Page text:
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mac



Joined: 07 Mar 1999
Posts: 16264
Location: Berkeley, California

PostPosted: Fri Apr 16, 2021 11:58 am    Post subject: Reply with quote

As I have been saying.

Quote:
Joel Achenbach and Jacqueline Dupree
April 15, 2021 at 10:00 a.m. PDT

The coronavirus pandemic in the United States has turned into a patchwork of regional hotspots, with some states hammered by a surge of infections and hospitalizations even as others have seen the crisis begin to ease. The spring wave of the pandemic has driven hospitalizations above 47,000, the highest since March 4.

Thirty-eight states have reported an increase during the past week in the number of people hospitalized with covid-19, the disease caused by the virus, according to a Washington Post analysis of data provided by the Department of Health and Human Services.

But the national statistics don’t capture the intensity of the coronavirus emergency in the hotspots. Michigan reported more than 10,000 new infections on Tuesday alone. The state on Wednesday reported an average of 46 deaths a day, up from 16 a month earlier.


“We’re still climbing, unfortunately,” said Nicholas Gilpin, system medical director for infection prevention at Beaumont Health, which runs eight hospitals in the Detroit area and has more than 800 patients hospitalized.

Michigan officials have pleaded with the White House for more vaccine doses, but the Biden administration has said it will stick to allocations based on state populations. Administration officials stressed that vaccines aren’t rapid-response tools for outbreaks.

“What we need to do in those situations is shut things down,” Rochelle Walensky, director of the Centers for Disease Control and Prevention, said Monday. “We need that vaccine in other places. If we vaccinate today, we will have, you know, impact in six weeks, and we don’t know where the next place is going to be that is going to surge.”

Along with Michigan, 32 other states have registered increases in infections in the past two weeks, including all the states along the Great Lakes, from Wisconsin to Pennsylvania. Minnesota and South Dakota are also up, making the Upper Midwest the major regional center of the spring wave. If there’s a single broad trend, it’s that the northern tier of the country is generally faring worse than the southern — for the moment.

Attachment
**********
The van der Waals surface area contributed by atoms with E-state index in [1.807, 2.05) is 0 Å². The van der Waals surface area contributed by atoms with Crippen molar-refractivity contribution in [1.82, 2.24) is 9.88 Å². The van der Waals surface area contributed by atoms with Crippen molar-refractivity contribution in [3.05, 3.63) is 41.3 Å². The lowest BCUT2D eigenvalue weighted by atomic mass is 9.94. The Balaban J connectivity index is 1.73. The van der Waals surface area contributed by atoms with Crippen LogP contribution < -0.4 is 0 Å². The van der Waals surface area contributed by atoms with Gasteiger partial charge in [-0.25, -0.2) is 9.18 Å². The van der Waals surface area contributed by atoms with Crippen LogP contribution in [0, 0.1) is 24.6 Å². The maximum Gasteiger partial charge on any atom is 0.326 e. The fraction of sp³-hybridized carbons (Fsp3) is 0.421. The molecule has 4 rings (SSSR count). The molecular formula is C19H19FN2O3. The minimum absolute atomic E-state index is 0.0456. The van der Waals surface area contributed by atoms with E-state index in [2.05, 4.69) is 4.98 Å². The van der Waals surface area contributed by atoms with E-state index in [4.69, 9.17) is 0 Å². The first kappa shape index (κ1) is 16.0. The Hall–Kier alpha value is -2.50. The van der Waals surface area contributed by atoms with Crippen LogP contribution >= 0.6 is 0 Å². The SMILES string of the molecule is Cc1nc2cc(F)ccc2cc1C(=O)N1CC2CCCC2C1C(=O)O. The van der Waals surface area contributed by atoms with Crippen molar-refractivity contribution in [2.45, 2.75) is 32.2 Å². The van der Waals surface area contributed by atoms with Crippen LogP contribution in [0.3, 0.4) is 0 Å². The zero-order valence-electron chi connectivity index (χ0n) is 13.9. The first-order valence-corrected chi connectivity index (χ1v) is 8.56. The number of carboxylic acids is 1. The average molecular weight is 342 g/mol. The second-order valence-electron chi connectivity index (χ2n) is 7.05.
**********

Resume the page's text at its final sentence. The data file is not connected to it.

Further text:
Other regional hotspots include Maine and New Hampshire in northern New England; Delaware and Maryland in the Mid-Atlantic; Arizona, Colorado and Nevada in the Mountain West; and Oregon and Washington in the Pacific Northwest.

“In a nutshell, the increasing trend is concerning — covid-19 is clearly alive and well,” said Jeffrey S. Duchin, health officer for Seattle and King County. “It’s causing a large number of illnesses in young and middle-aged adults right now.”

By contrast, much of the Deep South, with the exception of Florida and Georgia in recent days, has reported sharp decreases. Since the winter wave ended, numbers in West Texas and the Great Plains have improved.

“The spring wave has not had a huge amplitude nationally, but has been very regional,” said David Rubin, director of PolicyLab at Children’s Hospital of Philadelphia.

He and his colleagues have pointed to weather and seasonality as factors in infection rates, with warmer and lengthening days supporting less virus transmission.

“There’s a clear latitude effect. If you go up into Canada, they’ve been having a really hard time,” he said.

The vaccination campaign appears to have altered the demographics of hospitalizations: With a large majority of elderly people now inoculated, the average age of patients has dropped. Gilpin, of Beaumont Health, said patients are generally less ill than in previous phases of the pandemic.

As of Thursday, more than 76 million people in the United States have been fully vaccinated. The vaccines are not foolproof, however — something known since the first results emerged from clinical trials. The CDC said Thursday that 5,800 cases of post-vaccination “breakthrough infections” have been reported nationwide. That’s fewer than 1 in every 13,000 vaccinations.

Of those breakthrough cases, 29 percent were asymptomatic and 7 percent required hospitalizations. CDC spokeswoman Kristen Nordlund said 74 of those vaccine recipients who had breakthrough infections died.

Separately, officials in Washington state reported Wednesday that 217 people among the 1.7 million fully vaccinated there have had breakthrough infections. Five deaths among patients ranging in age from 67 to 94, all with multiple underlying conditions, are under investigation, the state health department said.

Anthony S. Fauci, President Biden’s chief medical adviser on the pandemic, said during Monday’s White House task force news conference that there are two distinct types of vaccine failure.